# Math

By the end of Kindergarten, your child will be able to:

• Develop an understanding for counting using objects in a set.

• Given a group of up to 20 objects, count the number of objects in that group and represent the number of objects with a written numeral. State the number of objects in a rearrangement of that group without recounting.

• Given a number from 0 to 20, count out that many objects.

• Identify positions of objects within a sequence using the words first, second, third, fourth, or fifth.

• Compare the number of objects from 0 to 20 in two groups using the terms less than, equal to, or greater than.

• Recite number names sequentially within 100 and develop an understanding for place value.

• Recite the number names to 100 by ones and by tens. Starting at a given number, count forward within 100 and backward within 20.

• Represent whole numbers from 10 to 20, using a unit of ten and a group of ones, with objects, drawings and expressions or equations.

• Locate, order and compare numbers from 0 to 20 using the number line and terms less than, equal to or greater than.

• Develop an understanding of addition and subtraction operations with one-digit whole numbers.

• Explore the addition of two whole numbers from 0 to 10, and related subtraction facts.

• Add two one-digit whole numbers with sums from 0 to 10 and subtract using related facts with procedural reliability.

• Represent and solve addition problems with sums between 0 and 10 and subtraction using related facts.

• For any number from 1 to 9, find the number that makes 10 when added to the given number.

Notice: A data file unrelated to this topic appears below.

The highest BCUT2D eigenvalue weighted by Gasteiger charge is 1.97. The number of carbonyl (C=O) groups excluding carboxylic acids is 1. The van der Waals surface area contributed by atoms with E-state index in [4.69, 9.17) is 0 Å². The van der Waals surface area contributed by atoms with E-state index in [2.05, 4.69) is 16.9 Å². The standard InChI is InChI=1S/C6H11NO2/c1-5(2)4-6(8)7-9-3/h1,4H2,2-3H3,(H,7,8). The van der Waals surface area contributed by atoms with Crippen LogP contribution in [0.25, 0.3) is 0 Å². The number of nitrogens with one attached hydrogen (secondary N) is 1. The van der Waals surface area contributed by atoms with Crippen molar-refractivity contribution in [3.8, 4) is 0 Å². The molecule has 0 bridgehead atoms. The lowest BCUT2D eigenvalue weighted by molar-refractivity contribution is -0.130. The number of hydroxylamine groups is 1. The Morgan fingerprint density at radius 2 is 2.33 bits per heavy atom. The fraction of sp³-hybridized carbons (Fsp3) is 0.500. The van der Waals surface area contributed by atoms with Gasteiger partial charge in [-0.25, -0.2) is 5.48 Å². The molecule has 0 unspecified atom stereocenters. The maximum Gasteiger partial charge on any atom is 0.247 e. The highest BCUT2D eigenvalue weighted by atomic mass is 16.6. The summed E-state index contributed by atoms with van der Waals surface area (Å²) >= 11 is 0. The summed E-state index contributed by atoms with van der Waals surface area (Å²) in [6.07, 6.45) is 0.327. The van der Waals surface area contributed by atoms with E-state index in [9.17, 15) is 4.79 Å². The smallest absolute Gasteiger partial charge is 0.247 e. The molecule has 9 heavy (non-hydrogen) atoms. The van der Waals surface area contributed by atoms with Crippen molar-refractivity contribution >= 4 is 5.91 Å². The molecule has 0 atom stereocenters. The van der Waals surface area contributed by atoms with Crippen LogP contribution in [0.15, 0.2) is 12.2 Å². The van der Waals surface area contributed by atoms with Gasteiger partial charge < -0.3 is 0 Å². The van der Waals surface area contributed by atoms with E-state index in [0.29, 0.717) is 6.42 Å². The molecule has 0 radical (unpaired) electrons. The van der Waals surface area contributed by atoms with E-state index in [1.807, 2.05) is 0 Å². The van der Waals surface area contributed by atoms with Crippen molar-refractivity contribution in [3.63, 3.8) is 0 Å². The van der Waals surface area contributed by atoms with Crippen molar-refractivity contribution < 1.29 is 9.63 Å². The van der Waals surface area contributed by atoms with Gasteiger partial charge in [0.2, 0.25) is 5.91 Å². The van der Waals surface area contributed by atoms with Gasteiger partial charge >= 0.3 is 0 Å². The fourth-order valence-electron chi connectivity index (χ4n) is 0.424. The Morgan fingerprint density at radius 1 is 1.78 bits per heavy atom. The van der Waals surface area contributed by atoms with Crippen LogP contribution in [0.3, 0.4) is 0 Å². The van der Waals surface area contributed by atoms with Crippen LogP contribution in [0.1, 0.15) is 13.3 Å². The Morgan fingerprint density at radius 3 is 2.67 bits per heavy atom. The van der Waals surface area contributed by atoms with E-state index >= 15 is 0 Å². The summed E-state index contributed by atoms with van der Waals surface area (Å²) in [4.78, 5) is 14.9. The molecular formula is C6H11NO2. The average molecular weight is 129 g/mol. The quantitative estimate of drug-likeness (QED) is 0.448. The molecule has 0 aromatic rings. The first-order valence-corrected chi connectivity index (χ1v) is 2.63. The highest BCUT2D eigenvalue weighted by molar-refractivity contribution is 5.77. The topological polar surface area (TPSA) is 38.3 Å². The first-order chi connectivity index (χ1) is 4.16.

• Given a number from 0 to 10, find the different ways it can be represented as the sum of two numbers.

• Solve addition and subtraction real-world problems using objects, drawings or equations to represent the problem.

• Develop an understanding of the equal sign.

• Explain why addition or subtraction equations are true using objects or drawings.

• Identify and compare measurable attributes of objects.

• Identify the attributes of a single object that can be measured such as length, volume or weight.

• Directly compare two objects that have an attribute which can be measured in common. Express the comparison using language to describe the difference.

• Express the length of an object, up to 20 units long, as a whole number of lengths by laying non-standard objects end to end with no gaps or overlaps.

• Identify, compare, and compose two- and three-dimensional figures.

• Identify two- and three-dimensional figures regardless of their size or orientation. Figures are limited to circles, triangles, rectangles, squares, spheres, cubes, cones, and cylinders.

• Compare two-dimensional figures based on their similarities, differences, and positions. Sort two-dimensional figures based on their similarities and differences. Figures are limited to circles, triangles, rectangles, and squares.

• Compare three-dimensional figures based on their similarities, differences, and positions. Sort three-dimensional figures based on their similarities and differences. Figures are limited to spheres, cubes, cones, and cylinders.

• Find real-world objects that can be modeled by a given two- or three-dimensional figure. Figures are limited to circles, triangles, rectangles, squares, spheres, cubes, cones, and cylinders.

• Combine two-dimensional figures to form a given composite figure. Figures used to form a composite shape are limited to triangles, rectangles, and squares.

• Develop an understanding for collecting, representing, and comparing data.

• Collect and sort objects into categories and compare the categories by counting the objects in each category. Report the results verbally, with a written numeral, or with drawings.